The facility was empty at the time because it had not yet received any cholera patients.
The charity said the facility's roof clearly identified it as a medical center and that its coordinates had been given to the coalition.
"With only half of health facilities in Yemen fully functional, almost 10 million people in acute need, and an anticipated outbreak of cholera, the CTC had been built to save lives".
"A newly constructed cholera treatment center run by MSF in Abs (a district in Yemen's northwestern province of Hajjah), was hit by an airstrike Monday at approximately 5:40 a.m. local time", the global medical humanitarian organization said in a statement. MSF has temporarily frozen its activities in Abs until the safety of its staff and patients is guaranteed, in line with security protocol. The Saudi coalition has routinely struck hospitals and clinics throughout their three-year war on Yemen, and they have destroyed MSF-supported facilities on many occasions.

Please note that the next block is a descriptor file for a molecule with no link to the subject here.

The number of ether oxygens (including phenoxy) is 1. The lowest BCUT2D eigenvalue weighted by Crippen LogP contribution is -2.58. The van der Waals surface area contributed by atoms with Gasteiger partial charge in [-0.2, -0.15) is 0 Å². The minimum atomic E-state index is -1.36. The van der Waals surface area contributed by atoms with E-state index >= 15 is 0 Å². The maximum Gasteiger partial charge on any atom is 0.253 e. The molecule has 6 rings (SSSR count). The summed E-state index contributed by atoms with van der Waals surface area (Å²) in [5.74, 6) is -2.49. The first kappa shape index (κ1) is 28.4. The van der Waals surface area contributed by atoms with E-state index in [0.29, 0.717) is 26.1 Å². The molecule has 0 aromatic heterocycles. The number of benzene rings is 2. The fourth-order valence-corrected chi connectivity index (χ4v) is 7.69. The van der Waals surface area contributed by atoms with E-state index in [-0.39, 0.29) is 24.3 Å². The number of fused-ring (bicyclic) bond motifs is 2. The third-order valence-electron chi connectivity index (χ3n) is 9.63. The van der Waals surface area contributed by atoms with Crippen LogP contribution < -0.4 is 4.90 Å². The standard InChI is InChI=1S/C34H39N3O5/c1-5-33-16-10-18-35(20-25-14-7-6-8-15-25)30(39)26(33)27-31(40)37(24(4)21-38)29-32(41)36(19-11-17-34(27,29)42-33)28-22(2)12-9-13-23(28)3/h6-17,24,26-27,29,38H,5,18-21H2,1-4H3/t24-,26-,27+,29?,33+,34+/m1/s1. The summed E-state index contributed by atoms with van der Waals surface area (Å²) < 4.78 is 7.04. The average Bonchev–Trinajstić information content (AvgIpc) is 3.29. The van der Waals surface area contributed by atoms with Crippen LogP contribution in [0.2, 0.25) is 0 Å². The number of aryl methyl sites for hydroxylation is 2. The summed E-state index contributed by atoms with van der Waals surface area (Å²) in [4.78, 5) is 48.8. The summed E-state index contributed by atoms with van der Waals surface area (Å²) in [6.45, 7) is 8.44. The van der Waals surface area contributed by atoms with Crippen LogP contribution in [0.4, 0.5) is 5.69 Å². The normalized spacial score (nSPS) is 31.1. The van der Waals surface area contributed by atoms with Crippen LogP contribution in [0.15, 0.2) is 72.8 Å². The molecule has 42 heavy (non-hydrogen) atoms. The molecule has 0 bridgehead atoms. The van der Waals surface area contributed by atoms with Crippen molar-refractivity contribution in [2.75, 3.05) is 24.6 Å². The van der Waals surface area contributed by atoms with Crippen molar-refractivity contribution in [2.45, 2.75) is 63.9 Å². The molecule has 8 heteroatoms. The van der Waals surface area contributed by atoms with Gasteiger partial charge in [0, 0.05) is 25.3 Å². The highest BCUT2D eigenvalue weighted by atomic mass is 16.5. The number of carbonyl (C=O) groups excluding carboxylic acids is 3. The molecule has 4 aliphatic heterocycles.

"CTC had been built to save lives", Martins pointed out, as the country is bracing itself for another outbreak of cholera.
The conflict has killed almost 10,000 people and wounded more than 55,000, according to the World Health Organization. With only half of health facilities in Yemen fully functional, almost 10 million people in acute need, and an anticipated outbreak of cholera, the CTC had been built to save lives.
The coalition has been launching deadly airstrikes against the Houthi Ansarullah movement since 2015 in an attempt to restore power to the fugitive former president Abd Rabbuh Mansour Hadi, a close ally of Riyadh. Since then more than 5,500 civilians have been killed and over 9,000 injured as of the end of 2017, according to the UN.
A spokesperson for the Saudi-led coalition was not immediately available for comment. The US and United Kingdom have also faced harsh criticism for selling weapons to the coalition, which are then used against civilians.